• Tech support scams – A fraudster pretends to be a tech support representative and convinces the victim to pay for technical support services that are not necessary or likely fake altogether. These succeed best when targeting less tech-savvy victims.
  • Charity scams – A fraudster pretends to represent a legitimate charity and requests a donation. In some cases, fraudsters even create fake websites or social media accounts to make their fake “charity” more convincing.
  • Rental scams – A fraudster poses as a landlord or property manager and requests payment for a rental property. Of course, the property does not exist or is not actually available for rent, but these properties can come from legitimate listings.
  • Chargeback fraud – This type of authorized payment fraud is committed by the actual account holder, and not a third-party fraudster. Most commonly, chargeback fraud happens with a buyer making a legitimate purchase with their credit or debit card, only to later dispute the charge by lying that it was made fraudulently.

Each scheme is even easier to run if the fraudster can take advantage of real-time payment.

Why real-time payments are targets for fraud

Real-time payments are instant by design. They’re a major convenience for good users and a feature that many account holders expect to have when sending payments. However, there are a few characteristics of real-time payments that make them an ideal playground for fraudsters.

Speed of payment combined with lack of verification is the first vulnerability. Real-time payments leave very little time for fraud detection systems to identify and block fraudulent transactions. What’s more, real-time payments don’t always require the same level of verification as traditional payments, such as checks or wire transfers, which means fraudsters can more easily use stolen or fake credentials to make payments.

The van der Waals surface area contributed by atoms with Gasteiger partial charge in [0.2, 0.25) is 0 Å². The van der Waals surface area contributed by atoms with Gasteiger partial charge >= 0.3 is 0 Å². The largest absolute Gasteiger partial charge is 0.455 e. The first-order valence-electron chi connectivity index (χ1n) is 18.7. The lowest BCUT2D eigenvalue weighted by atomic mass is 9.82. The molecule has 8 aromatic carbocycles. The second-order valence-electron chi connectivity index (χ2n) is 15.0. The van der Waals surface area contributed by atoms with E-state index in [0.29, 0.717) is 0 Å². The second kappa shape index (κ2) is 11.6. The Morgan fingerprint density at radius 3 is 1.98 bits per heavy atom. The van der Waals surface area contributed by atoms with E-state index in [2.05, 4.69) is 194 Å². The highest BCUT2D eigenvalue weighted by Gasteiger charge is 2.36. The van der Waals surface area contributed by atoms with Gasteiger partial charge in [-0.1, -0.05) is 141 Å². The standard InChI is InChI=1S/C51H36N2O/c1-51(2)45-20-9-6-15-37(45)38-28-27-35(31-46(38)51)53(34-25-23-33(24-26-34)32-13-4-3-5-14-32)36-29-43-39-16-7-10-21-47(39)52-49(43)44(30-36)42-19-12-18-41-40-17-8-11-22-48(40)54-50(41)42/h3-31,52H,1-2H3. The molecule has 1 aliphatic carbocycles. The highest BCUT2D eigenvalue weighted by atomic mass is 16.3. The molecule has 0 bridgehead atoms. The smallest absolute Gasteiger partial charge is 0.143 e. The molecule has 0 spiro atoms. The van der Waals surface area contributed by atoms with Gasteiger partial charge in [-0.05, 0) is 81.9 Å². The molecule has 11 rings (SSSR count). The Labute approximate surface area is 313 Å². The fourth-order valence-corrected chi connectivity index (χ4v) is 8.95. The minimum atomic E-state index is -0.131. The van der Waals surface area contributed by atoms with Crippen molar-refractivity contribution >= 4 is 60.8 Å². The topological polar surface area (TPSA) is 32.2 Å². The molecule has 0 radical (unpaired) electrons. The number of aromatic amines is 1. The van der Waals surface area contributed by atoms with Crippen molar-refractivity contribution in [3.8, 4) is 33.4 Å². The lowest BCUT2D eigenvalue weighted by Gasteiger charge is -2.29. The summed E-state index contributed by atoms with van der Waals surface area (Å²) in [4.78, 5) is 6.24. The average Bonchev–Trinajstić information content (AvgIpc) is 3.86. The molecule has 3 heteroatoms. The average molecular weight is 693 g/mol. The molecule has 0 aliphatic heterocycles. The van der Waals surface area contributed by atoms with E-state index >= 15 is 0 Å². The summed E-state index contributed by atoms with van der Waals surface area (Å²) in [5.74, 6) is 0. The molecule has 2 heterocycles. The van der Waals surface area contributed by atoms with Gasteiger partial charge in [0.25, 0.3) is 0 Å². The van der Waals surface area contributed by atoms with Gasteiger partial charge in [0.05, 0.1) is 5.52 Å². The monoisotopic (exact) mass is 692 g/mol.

Real-time payments often don’t have a chargeback mechanism like a credit card would, either. They are final as soon as a customer makes one. Fraudsters exploit this even further by making a large number of real-time payments to hide their fraudulent transactions from detection systems.

Perhaps the biggest payment fraud opportunity for real-time payments lies in the limited data they offer institutions. Strong fraud detection systems rely on many data points to catch fraudulent behavior patterns. Less data means a lower chance of catching fraudsters in action.

How to detect and prevent authorized payment fraud

Payment fraud detection follows similar methods to detecting non-authorized payment fraud. Even accounting for real-time payment fraud, the answer to detecting fraudulent transactions is data.

One of the most powerful tools you can add to your fraud detection stack is behavioral analysis. Using machine learning, behavioral analysis tools scan transactions and spot fraud patterns to uncover both individual fraud actors and coordinated attacks. This tool works by allowing financial institutions and merchants to utilize a rules engine capable of scanning data points across the payment journey. By automatically reviewing these data points, the ML solution can catch fraud and spot accounts that engage in fraudulent patterns even before they act.

prevent payment fraud

Once an institution identifies the fraudulent actors, it can decide on actions to take to close accounts or suspend customers or allow them if they deem the transaction legitimate.

When considering real-time payments’ effect on this solution model, it becomes clear that speed is a necessity. DataVisor’s platform can detect fraudulent transactions in less than 200 milliseconds—leaving fraudsters with much less time to pull their schemes before they’ve been found.

Plus, capabilities like Decision Flow allow users to customize their own rule sets to preserve a smooth experience for good customers while offering best-in-class payment fraud prevention.

To learn more about how to prevent payment fraud and why DataVisor’s platform can do it for your organization, reserve time to speak with an expert from our team.

about Greg Oprendek
Greg is a passionate digital marketer, avid basketball fan, aspiring fraud expert, and Content Marketing Manager at DataVisor.